by Dr. Donald N. Sweet
What can business owners and CEOs learn from Moneyball?
The recent movie Moneyball has a number of examples for business owners and CEOs. First and foremost, there are times when we need to redefine how we do business. Sometimes long time employees can’t see that need. New ways of looking at their world and new ways of operating are foreign and repulsive to them.
In those cases, we may need, as my partner Brad Lebo says, to free up the individual’s future. We must, of course, be relatively certain we’re charting the best new direction, and then we must be committed to it. Jim Collins might call this the twenty mile march mentality. We set the goal and then stay the course to execute it.
Deal with reality by being open to new ideas. Next we need to set realistic goals based on the empirical data. Sounds like Collins again, when he suggests that we fire bullets, then cannonballs. In Billy Beane’s case he was out of choices. Things had to change. His club had just had an exodus of top talent with little resource available to replace it. Sound familiar? We can substitute “top talent” with key customer, product obsolescence, hemorrhaging cash, etc.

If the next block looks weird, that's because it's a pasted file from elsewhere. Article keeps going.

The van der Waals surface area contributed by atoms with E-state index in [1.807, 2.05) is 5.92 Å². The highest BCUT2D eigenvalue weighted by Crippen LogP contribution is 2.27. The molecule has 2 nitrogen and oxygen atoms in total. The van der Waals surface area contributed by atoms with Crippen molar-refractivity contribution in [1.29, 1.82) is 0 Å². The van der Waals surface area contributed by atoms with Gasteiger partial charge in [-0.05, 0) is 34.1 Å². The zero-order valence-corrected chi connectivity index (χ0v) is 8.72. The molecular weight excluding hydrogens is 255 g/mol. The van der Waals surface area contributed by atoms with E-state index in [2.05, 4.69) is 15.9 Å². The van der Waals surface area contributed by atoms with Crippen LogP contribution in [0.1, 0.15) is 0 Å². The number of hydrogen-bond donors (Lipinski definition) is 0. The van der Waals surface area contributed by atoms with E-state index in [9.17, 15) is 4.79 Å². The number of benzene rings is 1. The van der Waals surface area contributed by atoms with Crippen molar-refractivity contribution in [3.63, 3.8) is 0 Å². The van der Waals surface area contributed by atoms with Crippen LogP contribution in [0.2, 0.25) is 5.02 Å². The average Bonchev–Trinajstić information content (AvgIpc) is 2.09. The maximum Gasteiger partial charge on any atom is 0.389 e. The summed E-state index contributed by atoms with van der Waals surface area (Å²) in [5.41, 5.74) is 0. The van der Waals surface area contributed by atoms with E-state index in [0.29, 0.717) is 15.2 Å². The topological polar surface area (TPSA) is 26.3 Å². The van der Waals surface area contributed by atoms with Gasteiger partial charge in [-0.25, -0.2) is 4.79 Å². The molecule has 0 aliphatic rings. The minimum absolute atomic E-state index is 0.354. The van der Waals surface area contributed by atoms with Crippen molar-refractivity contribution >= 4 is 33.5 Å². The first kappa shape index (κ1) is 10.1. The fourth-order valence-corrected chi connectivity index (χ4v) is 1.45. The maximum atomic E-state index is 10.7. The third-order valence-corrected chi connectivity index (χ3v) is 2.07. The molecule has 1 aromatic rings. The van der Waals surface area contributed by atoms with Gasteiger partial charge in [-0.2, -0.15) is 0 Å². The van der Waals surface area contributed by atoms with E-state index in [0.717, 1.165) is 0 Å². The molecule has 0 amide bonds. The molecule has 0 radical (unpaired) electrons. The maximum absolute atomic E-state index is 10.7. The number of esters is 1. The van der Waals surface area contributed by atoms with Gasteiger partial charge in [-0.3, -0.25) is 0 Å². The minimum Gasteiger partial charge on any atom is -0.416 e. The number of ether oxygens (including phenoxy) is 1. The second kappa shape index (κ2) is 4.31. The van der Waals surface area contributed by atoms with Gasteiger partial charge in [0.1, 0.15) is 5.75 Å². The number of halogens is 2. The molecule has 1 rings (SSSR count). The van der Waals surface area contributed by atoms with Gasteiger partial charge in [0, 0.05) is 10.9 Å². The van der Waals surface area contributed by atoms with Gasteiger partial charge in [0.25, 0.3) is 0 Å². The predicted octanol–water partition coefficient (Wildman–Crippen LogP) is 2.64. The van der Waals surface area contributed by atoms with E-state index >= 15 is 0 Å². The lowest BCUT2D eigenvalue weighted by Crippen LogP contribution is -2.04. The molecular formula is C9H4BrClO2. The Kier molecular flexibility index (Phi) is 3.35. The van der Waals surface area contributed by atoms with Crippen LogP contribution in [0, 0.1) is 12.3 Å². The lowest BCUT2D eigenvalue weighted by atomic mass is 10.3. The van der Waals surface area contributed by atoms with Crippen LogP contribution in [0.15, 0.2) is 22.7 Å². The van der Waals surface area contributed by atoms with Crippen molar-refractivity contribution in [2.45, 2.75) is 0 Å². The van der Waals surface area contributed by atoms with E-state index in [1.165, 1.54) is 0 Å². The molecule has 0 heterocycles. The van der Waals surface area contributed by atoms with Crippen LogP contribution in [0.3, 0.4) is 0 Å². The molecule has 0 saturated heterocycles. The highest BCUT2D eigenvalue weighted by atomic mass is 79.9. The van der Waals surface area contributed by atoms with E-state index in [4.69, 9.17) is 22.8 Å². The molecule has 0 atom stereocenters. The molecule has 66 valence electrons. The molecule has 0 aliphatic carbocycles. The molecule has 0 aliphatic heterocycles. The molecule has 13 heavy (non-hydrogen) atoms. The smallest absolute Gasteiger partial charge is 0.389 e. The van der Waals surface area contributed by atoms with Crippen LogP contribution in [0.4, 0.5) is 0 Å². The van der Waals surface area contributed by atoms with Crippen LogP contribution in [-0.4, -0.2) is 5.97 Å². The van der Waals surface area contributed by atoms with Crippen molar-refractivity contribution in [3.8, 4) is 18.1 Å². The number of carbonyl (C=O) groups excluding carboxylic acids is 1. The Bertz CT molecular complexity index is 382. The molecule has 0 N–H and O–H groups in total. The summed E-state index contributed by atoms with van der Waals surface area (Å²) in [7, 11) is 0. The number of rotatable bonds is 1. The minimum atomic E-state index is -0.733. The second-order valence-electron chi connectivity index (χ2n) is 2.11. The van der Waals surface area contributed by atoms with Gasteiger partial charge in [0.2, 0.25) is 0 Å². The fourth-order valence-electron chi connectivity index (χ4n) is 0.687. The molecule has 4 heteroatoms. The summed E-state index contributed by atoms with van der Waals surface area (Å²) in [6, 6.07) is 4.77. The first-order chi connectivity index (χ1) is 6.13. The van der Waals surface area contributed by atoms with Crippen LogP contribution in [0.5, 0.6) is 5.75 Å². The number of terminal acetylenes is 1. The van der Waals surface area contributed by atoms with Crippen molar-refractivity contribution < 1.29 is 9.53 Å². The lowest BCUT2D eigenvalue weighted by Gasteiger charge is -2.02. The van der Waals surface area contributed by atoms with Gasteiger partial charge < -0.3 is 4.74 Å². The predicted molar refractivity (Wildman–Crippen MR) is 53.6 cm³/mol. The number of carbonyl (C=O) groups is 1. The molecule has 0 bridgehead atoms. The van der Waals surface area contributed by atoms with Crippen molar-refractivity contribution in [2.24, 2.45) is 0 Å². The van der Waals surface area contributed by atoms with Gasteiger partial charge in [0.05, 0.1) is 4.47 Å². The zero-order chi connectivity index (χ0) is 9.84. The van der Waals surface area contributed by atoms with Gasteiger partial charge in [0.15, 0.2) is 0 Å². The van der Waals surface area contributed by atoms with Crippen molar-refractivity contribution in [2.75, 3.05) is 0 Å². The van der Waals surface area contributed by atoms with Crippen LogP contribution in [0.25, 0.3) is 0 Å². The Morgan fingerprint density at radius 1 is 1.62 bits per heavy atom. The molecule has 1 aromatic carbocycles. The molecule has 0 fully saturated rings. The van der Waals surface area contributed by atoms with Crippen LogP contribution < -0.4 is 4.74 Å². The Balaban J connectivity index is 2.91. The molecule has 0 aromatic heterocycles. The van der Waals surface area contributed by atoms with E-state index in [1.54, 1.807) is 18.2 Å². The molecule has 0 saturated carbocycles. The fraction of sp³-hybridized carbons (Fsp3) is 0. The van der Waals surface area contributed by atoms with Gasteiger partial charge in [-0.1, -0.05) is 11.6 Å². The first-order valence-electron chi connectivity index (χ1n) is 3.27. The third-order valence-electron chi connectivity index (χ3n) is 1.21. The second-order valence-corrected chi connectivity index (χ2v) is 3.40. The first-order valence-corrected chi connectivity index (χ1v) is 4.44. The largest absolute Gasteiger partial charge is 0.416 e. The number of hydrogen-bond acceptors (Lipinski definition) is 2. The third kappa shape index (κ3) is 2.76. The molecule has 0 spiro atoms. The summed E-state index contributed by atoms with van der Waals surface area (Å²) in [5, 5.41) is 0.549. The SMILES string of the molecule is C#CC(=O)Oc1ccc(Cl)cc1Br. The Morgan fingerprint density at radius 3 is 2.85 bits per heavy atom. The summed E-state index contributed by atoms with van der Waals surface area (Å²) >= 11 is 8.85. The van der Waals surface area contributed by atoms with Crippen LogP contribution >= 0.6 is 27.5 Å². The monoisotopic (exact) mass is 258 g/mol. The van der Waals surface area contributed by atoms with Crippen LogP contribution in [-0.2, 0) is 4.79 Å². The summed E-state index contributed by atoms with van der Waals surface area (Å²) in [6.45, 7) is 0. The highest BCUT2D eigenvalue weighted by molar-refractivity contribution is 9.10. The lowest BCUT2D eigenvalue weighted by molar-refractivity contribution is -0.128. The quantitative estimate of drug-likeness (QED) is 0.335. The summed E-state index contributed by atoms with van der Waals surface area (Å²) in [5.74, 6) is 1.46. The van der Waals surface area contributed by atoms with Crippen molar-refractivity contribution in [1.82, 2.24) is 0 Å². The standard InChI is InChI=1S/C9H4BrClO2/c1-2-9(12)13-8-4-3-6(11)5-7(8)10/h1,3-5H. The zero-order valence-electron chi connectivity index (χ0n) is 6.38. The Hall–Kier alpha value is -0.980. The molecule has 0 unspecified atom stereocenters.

Beane was managing at what Collins would call the Death Line. The only option was to recast the way the game was viewed and managed. The team and how they played the game had to be managed differently if they were to be successful.
Those moves took guts. Some might say desperation. Nonetheless, when the environment in which we operate changes dramatically, we have to change the way we respond to it. Both the movie Moneyball and Collin’s new book, “Great by Choice”, show executives successful ways to respond.